First Report of Squash Silverleaf Disorder Associated with B-Biotype Sweetpotato Whitefly in New York. M. T. McGrath, University, Long Island Horticultural Research Laboratory, Riverhead, NY 11901-1098. D. Gilrein, Cornell University, Long Island Horticultural Research Laboratory, Riverhead, NY 11901-1098, and J. K. Brown, Department of Plant Sciences, University of Arizona, Tucson, AZ 85721. Plant Dis. 78:641. Accepted for publication 7 March 1994. Copyright 1994 The American Phytopathological Society. DOI: 10.1094/PD-78-0641B.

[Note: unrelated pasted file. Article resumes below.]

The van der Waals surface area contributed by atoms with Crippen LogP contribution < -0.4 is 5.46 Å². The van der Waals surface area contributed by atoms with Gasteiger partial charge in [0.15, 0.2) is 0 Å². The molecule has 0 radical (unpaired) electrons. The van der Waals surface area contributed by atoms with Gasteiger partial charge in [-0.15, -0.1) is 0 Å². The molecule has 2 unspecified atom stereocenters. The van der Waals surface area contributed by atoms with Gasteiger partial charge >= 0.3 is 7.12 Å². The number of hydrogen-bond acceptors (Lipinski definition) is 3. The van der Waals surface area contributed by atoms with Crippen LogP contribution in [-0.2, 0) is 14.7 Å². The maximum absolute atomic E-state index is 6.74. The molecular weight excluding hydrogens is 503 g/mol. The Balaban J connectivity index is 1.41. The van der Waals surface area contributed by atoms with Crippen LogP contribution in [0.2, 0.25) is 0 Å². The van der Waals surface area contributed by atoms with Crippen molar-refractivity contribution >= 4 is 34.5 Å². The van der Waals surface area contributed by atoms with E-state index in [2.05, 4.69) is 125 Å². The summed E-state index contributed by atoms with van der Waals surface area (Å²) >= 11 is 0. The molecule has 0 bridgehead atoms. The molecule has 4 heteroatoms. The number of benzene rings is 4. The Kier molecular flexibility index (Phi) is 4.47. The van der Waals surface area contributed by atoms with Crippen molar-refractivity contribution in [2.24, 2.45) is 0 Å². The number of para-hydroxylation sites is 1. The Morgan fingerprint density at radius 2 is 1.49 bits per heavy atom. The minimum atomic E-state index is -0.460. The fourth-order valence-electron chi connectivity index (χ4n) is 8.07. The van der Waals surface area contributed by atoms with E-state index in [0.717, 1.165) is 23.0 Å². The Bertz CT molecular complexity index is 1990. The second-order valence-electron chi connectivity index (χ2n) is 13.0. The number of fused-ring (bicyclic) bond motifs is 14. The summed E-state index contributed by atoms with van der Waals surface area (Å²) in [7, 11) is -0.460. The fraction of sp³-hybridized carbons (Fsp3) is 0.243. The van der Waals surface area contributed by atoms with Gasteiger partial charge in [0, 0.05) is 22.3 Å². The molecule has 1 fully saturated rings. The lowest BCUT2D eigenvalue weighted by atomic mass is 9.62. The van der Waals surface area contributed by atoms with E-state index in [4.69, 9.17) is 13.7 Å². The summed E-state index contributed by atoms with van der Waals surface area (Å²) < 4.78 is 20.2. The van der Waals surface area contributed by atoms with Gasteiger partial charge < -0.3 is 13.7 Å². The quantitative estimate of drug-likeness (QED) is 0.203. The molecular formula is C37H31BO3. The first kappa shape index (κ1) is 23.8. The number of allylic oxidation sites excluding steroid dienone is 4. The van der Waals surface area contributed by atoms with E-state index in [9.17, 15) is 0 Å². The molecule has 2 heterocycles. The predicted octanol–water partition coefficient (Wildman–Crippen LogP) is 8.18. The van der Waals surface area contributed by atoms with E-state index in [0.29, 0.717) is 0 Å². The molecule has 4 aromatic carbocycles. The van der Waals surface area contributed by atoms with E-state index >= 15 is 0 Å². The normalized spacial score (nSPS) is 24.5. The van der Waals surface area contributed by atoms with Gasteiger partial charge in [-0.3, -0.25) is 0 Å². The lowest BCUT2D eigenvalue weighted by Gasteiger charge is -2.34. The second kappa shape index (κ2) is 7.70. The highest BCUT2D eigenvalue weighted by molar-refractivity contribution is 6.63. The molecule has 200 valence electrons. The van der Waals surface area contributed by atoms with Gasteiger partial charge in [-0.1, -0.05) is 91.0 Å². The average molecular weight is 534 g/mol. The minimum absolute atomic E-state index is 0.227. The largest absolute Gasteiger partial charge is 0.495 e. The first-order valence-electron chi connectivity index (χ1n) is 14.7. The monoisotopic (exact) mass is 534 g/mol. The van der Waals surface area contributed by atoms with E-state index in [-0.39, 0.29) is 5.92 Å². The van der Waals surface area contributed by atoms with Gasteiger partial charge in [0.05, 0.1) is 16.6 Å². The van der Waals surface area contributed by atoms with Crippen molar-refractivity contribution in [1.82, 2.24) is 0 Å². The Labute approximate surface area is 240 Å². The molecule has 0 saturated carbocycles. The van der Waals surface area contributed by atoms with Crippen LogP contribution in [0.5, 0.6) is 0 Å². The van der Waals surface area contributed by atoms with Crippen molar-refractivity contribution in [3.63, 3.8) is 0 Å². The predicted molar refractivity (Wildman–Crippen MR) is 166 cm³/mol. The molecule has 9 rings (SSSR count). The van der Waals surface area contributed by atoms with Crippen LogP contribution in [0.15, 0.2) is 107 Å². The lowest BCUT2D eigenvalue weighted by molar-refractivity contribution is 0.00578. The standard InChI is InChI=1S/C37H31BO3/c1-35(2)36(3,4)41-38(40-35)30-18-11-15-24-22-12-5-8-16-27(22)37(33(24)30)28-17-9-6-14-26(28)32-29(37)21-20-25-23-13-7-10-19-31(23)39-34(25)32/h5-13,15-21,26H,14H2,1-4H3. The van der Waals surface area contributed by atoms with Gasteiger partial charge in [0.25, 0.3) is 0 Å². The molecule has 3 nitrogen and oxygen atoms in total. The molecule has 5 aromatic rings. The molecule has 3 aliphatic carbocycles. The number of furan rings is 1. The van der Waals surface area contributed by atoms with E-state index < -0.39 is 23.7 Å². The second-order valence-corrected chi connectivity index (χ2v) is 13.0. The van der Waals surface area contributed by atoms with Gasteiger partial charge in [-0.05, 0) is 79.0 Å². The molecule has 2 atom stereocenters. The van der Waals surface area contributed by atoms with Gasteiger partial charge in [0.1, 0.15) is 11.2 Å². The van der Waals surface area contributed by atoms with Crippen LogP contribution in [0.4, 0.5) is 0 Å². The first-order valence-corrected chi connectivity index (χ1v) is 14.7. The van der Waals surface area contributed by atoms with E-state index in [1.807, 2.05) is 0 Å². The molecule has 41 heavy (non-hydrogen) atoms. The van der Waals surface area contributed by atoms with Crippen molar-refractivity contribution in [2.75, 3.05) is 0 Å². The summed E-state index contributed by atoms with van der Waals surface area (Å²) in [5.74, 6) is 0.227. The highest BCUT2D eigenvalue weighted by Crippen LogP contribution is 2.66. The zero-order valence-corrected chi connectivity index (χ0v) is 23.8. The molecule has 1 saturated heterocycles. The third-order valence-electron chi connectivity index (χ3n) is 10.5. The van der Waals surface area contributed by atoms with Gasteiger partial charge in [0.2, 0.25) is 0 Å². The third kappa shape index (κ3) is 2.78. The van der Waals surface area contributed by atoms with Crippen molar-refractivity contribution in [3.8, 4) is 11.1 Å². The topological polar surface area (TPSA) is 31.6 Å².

Symptoms of squash silverleaf (SSL) were observed in field plantings of greenhouse-grown transplants of yellow and zucchini squash (Cucurbita pepo L.) at the Long Island Horticultural Research Laboratory in Suffolk County, New York, during August 1993. This is the Inst reporl of SSL in the northeastern United States. Five whileflies were identified individually as the B-biotype of Bemesia tabaci (Gennadius) on the basis of general esterase profiles containing the diagnostic B-1 and B-2 bands (1). Feeding by nymphs of this whitefly biotype has been shown to induce SSL (2). Whileflies and silvered leaves were observed on a few seedlings prior to transplanting on 4 August, 16 days after plants were moved out of the greenhouse. By 25 August, adult and immature sweetpotato whileflies were noticeably abundant, and 45% of 1,526 plains exhibited SSL symptoms The upper surface of affected leaves was partially to completely silver, but on some leaves only veins were silver. To confirm that the field whitefly population could induce the observed SSL symptoms, 10 adults from squash plants were collected by aspiration, transferred to zucchini seedlings in the laboratory, and allowed to oviposit for 3 days. Adults were then removed, and immatures were allowed lo develop on the abaxial leaf surfaces of these seedlings. SSL symptoms developed on the newest leaves 10 lo 14 days after adults were removed. The B-biotype sweetpotato whileflies have been observed in greenhouses on Long Island for 6 yr but not in commercial fields prior lo 1993. In 1993, whileflies were found in commercial plantings of zucchini, potato, sweetpotato, gourd, and zinnia These zucchini plants showed SSL symptoms. SSL symptoms were not seen in a production field of summer squash where no whileflies were found. The B-biotype whitefly and associated disorders have become a major limitation to vegetable production in Florida, Arizona, California, and other southern stales. A similar impact may not be fell in northern stales where this whitefly is unable lo overwinter outside. The unusually hot, dry conditions during the 1993 growing season were very favorable for whitefly development and may have contributed to this late-season outbreak.References: (1) H. S. Costa and J. K. Brown. Entomol. Exp. Appl. 61:211, 1991. (2) H. S. Costa el al. Phytopathology 83:763, 1993.